The Figure Rating Scale has been usually used to evaluate body dissatisfaction alone (Fingeret et al., 2004). In this study, the psychometric qualities of the scale we used also enabled the evaluation of the body image discrepancy by the difference between the current and actual body size perception. The scale presented a test-retest reliability of .93 (p<.01) for current BMI and a correlation coefficient of .84 (p<.01) between actual and current BMI measured in two different moments (Kakeshita, 2008).

The results concerning body image discrepancies are in agreement with previous findings. Women in general overestimate their body size more than men (Laus, Zancul, Martins, Kakeshita & Almeida, 2006; Steenhuis et al., 2006; Bessenoff & Snow, 2006), and overweight or pre-obese women present the highest levels of body size overestimation in relation to normal and obese women and men. One possible explanation for this finding is that pre-obese women are more likely to be vulnerable to body shame, as they have not been classified as obese yet, but are far from the sociocultural standard of beauty and successful woman body size and shape. By overestimating their body sizes, they could express the consciousness of not being within the healthy and recommended nutritional status.

Additional studies in order to examine the current body self perception in relation to biological, psychological, and social factors are needed. They are particularly important when it comes to overweight people who are more vulnerable to emotional consequences such as shame and inadequate eating behavior reactions. These people tend to fail to join health programs to prevent obesity and related co-morbidities before becoming actually obese (Brownell & Rodin, 1994; Wadden, Brownell & Foster, 2002; Bernardi, Cichelero & Vitolo, 2005; Kakeshita & Almeida, 2006).

Regarding body image dissatisfaction, our results reinforce previous findings showing that females present greater body dissatisfaction than males (Van Den Berg et al., 2007; Neighbors & Sobal, 2007). Van Den Berg et al. (2007) showed that males and females are dissatisfied with their bodies, but quite differently affected by the variables which mediate body dissatisfaction. Similarly, Lynch et al. (2008) found that body dissatisfaction is present in both males and females, and it is a highly significant mediator of the relationship between BMI, body size, risky weight control behaviors, and vulnerability to eating disorders.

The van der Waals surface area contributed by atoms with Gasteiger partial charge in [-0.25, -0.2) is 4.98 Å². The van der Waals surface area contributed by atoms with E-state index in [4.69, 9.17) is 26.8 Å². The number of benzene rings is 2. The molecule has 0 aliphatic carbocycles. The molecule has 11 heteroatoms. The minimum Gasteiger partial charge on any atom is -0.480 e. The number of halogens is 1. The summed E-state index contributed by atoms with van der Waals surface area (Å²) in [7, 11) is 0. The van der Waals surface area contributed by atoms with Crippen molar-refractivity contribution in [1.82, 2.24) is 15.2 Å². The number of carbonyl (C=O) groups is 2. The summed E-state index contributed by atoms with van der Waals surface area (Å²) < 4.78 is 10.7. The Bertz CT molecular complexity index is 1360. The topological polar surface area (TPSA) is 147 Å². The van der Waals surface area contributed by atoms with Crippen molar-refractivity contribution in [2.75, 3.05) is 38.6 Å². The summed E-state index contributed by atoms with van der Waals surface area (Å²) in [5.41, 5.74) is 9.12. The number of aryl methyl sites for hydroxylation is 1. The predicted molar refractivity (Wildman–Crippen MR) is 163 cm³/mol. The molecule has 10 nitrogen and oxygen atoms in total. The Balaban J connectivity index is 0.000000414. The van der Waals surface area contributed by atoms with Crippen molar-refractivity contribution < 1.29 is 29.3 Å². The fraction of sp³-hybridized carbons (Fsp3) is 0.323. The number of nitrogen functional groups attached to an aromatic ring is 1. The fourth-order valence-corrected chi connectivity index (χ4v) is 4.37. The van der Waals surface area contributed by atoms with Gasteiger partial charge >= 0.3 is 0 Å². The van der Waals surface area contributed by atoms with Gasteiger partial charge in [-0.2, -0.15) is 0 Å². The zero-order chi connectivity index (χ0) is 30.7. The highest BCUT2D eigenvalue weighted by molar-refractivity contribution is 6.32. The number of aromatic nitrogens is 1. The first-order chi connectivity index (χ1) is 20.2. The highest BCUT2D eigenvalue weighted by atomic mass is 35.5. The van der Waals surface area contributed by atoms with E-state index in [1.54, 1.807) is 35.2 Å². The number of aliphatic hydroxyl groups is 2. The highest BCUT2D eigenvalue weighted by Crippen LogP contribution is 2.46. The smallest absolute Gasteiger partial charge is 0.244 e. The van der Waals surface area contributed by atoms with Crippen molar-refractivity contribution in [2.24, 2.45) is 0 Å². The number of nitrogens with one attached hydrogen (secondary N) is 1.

On the other hand, the worldwide prevalence of overweight and obesity has led people to search for an attainable normative body size and shape. However, the normative condition is quite close to overweight, despite the recommendations of a healthy body size (Donath, 2000).

Finally, further studies are needed to better understand the processes and variables related to body image, body discrepancy, and body dissatisfaction. The remaining question is how these findings can help us elaborate preventive actions and public health programs, in order to provide people with a better quality of life.

Acknowledgment

Research supported by grants from the National Council for Scientific and Technological Development (CNPq).

Received 10 September 2008; received in revised form 21 November 2008; accepted 04 December 2008. Available online 22 December 2008

Idalina S. Kakeshita and Sebastião de Sousa Almeida, Departamento de Psicologia e Educação, Faculdade de Filosofia, Ciências e Letras de Ribeirão Preto, Universidade de São Paulo, Brazil. Correspondence regarding this article should be directed to: Sebastião de Sousa Almeida, Laboratório de Nutrição e Comportamento do Departamento de Psicologia e Educação da Faculdade de Filosofia, Ciências e Letras de Ribeirão Preto. Av. Bandeirantes, 3900 – Monte Alegre – Ribeirão Preto – SP – CEP 14040-901. E-mail: sebasalm@usp.br

  • Bernardi, F., Cichelero, C., & Vitolo, M.R. (2005). Restrained eating behavior and obesity. Brazilian Journal of Nutrition, 18(1), 85-93.
  • Bessenoff, G.R., & Snow, D. (2006). Absorbing society's influence: Body image self-discrepancy and internalized shame. Sex Roles, 54, 727-731.
  • Brownell, K.D., & Rodin, J. (1994). The Dieting Maelstrom Is it possible and advisable to lose weight? American Psychologist, 49(9), 781-791.
  • Cachelin, F.M., Monreal, T.K., & Juarez, L.C. (2006). Body image and size perception of Mexican American women. Body Image, 3, 67-75.
  • Cash, T.F. (2004). Body image: Past, present, and future. Body Image, 1, 1-5.
  • Damasceno, V.O., Lima, J.R.P., Vianna, J.M., Vianna, V.R.A., & Novaes, J.S. (2005). Tipo físico ideal e satisfação com a imagem corporal de praticantes de caminhada. Revista Brasileira de Medicina do Esporte, 11(3), 181-186.